But the difference between the two stocks is the movement in the stock price. As noted, 888 has tripled over the past year, with the stock’s run continuing over the last six months. For Paddy Power, in contrast, most of the stock’s gains came in early 2012, in the wake of the DOJ opinion and the company’s reporting strong 2011 annual results. It’s not necessarily true that a run like that enjoyed by 888 necessarily makes a stock “expensive” any more than a steep fall makes a stock cheap. (Just look at Groupon (GRPN) and Zynga (ZNGA).) But the fact that Paddy has basically treaded water over the past six months, while 888 has zoomed up another 65 percent would lend credence to the idea that Paddy is cheaper on a relative basis.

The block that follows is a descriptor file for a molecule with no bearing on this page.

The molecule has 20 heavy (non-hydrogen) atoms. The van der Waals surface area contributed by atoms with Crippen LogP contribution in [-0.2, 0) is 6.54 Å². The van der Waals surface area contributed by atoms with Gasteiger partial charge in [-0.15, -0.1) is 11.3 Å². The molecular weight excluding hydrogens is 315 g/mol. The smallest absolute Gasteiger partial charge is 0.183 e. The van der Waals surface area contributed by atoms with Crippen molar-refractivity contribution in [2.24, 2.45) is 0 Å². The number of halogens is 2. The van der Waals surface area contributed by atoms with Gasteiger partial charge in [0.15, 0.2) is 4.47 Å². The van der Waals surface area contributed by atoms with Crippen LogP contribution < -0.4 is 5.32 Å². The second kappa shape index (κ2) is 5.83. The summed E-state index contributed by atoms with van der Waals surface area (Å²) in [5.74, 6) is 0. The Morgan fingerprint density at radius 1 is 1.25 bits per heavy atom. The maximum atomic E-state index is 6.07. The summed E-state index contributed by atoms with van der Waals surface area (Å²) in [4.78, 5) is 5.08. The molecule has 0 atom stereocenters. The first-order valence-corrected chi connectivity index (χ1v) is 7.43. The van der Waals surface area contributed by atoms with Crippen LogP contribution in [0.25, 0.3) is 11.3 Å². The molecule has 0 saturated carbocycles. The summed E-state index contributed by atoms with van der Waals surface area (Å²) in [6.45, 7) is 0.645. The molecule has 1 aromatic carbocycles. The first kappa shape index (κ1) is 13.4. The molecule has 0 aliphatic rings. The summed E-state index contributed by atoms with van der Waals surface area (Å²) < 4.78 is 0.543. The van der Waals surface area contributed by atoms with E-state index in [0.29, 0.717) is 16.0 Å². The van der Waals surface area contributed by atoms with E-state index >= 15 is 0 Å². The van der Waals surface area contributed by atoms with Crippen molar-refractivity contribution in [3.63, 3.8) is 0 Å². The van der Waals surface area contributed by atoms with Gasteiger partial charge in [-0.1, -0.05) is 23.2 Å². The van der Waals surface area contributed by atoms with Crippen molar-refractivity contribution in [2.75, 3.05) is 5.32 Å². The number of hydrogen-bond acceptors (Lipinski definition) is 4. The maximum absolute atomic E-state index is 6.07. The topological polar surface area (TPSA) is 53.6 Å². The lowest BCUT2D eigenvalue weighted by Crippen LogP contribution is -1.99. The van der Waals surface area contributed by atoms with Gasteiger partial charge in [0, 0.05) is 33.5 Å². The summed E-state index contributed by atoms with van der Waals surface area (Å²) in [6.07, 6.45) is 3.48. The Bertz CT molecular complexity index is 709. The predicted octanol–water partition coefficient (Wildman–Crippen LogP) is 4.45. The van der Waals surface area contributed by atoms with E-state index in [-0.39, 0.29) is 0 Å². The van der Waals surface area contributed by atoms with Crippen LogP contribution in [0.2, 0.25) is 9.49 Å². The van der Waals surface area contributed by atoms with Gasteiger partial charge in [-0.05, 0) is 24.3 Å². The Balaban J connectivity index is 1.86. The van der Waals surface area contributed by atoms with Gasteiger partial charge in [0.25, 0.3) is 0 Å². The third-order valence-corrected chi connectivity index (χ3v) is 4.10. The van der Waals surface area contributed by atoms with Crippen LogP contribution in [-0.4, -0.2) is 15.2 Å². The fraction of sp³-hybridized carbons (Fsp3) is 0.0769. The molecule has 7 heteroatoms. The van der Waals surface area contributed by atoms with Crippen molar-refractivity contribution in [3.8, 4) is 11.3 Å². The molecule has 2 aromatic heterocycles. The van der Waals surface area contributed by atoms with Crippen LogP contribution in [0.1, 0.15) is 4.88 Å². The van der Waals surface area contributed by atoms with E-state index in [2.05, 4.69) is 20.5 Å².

Rolling into a mobile future, Roller Casino by Paddy PowerThere is another key reason to buy Paddy Power, even at a relatively high earnings multiple of about 21: its growth in mobile. While 888 has been boosted by success across segments, including poker, no iGaming company can match Paddy’s focus on innovation in the mobile sphere. I argued in September that mobile gambling had the potential to be far more lucrative than online poker, and Paddy’s recent strength is in no small part due to success in its mobile initiatives. The company’s new mobile app allows customers to point an iPhone at a TV and instantly bet on the match being televised. Mobile penetration continues to grow, with mobile turnover at 27% of total stakes in Australia and a stunning 45% at paddypower.com, according to the company’s third quarter update, with similarly strong growth being seen in the casino offerings as well. Paddy’s app also allows for physical interaction with the mobile device – with slot bonus rounds requiring the phone to be manipulated and the company’s “Roller Roulette” mobile game allowing players to control the speed of the roulette ball. These sound like minor innovations; but they can make a major difference. Allowing customers control (or, perhaps more accurately, the illusion of control) and an extra level of interaction creates more entertainment, and more customer loyalty. Paddy’s recent success in mobile – and the effect of that success on the company’s profits and stock price – shows these innovations matter to its shareholders. Gamblers are going to want to be a part of Paddy Power – and investors should too.